November has arrived, and with it a chance to look more closely at the changes in the visual culture which surrounds us. While it is easy to notice the seasonal changes in color from the foliage on our streets, what this new season represents in our personal lives may be less obvious. As the trees shed and simplify their leafy burden from the summer, humans tend to get their own house in order in expectation of more indoor time to come. Therefore, the city streets around Jeolla-do often provide a chance to view those once personal items which did not make the seasonal cut.
The photo above shows one such item which couldn’t help but distinguish itself from the usual suspects on a street corner in downtown Jeonju. The sheer brilliance of its gold and crimson wrapping alone sets it apart from the ubiquitous blue shopping bags on this residential alley. While unrecognizable at first, closer inspection reveals a placard adorned with around one hundred small wrappings. Shaped like flowers or dozens of individual portions of rice-cake, these squares had clearly had their day. Some were discarded, strewn down the alleyway (likely drug along by some disappointed cat in search of dinner) while others sat only slightly ajar from their super-glued moorings.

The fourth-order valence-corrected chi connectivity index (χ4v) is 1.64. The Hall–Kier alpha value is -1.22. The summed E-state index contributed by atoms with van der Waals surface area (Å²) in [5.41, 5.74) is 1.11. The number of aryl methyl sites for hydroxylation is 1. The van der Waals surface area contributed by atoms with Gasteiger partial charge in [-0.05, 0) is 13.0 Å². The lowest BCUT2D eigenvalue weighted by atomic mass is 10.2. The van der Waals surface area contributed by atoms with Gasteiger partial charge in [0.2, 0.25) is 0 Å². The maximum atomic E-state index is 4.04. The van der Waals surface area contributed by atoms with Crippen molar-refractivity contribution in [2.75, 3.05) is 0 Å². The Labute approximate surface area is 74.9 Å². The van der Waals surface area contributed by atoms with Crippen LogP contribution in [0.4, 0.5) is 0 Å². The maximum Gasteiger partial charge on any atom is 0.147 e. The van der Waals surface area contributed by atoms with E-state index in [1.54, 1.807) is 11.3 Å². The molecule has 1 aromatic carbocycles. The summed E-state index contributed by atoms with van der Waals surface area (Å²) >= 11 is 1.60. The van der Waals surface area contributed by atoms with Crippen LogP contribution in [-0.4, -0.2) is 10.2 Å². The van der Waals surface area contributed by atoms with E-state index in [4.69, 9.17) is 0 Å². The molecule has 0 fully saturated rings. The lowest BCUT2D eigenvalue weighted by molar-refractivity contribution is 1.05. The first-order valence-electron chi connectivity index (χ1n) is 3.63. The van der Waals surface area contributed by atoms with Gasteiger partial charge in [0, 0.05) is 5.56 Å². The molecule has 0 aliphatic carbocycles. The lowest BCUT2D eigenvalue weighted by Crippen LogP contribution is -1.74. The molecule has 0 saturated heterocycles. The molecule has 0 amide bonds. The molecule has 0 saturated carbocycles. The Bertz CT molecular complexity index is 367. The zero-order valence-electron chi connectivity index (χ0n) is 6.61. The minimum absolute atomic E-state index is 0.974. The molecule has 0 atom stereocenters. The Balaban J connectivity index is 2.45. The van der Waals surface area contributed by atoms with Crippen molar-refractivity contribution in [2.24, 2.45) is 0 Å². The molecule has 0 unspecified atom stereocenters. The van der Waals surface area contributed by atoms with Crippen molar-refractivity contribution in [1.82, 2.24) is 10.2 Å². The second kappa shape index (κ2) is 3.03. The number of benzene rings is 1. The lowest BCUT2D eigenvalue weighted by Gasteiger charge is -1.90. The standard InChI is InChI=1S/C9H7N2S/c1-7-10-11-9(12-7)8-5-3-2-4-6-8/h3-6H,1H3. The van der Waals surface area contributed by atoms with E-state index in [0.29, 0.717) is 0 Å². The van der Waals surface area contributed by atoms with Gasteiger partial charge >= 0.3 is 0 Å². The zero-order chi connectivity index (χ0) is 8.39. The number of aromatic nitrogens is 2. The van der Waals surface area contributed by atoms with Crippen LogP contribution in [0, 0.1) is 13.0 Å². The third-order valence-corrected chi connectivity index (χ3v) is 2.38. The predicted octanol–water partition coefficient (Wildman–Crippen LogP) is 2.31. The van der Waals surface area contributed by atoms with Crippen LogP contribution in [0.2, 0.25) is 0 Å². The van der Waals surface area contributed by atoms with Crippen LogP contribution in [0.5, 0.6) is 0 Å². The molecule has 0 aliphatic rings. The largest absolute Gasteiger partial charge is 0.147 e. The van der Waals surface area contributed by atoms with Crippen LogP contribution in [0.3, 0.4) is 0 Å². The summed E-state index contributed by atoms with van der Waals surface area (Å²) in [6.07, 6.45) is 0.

Overall, it does not matter what this item originally was. Rather, its appearance amid the neatly separated recyclables signifies that beauty alone might not justify its presence in the home. Speculation aside, this is a feeling which many will soon reacquaint themselves with as they ready their homes for a season spent largely indoors. So, stock the boiler and find the remote, for the chilly winds of autumn are upon us.
[This image was taken using a Contax T2 shooting one of the dwindling stocks of Agfa Vista 200. Characteristic of deeply saturated, flat colors, this is still likely the cheapest film on the shelf. Therefore, it lends itself well to representations of the overlooked. Feel free to snap away, and above all, enjoy the moments it provides while you still can.]
(Photo & Text by Marty Miller)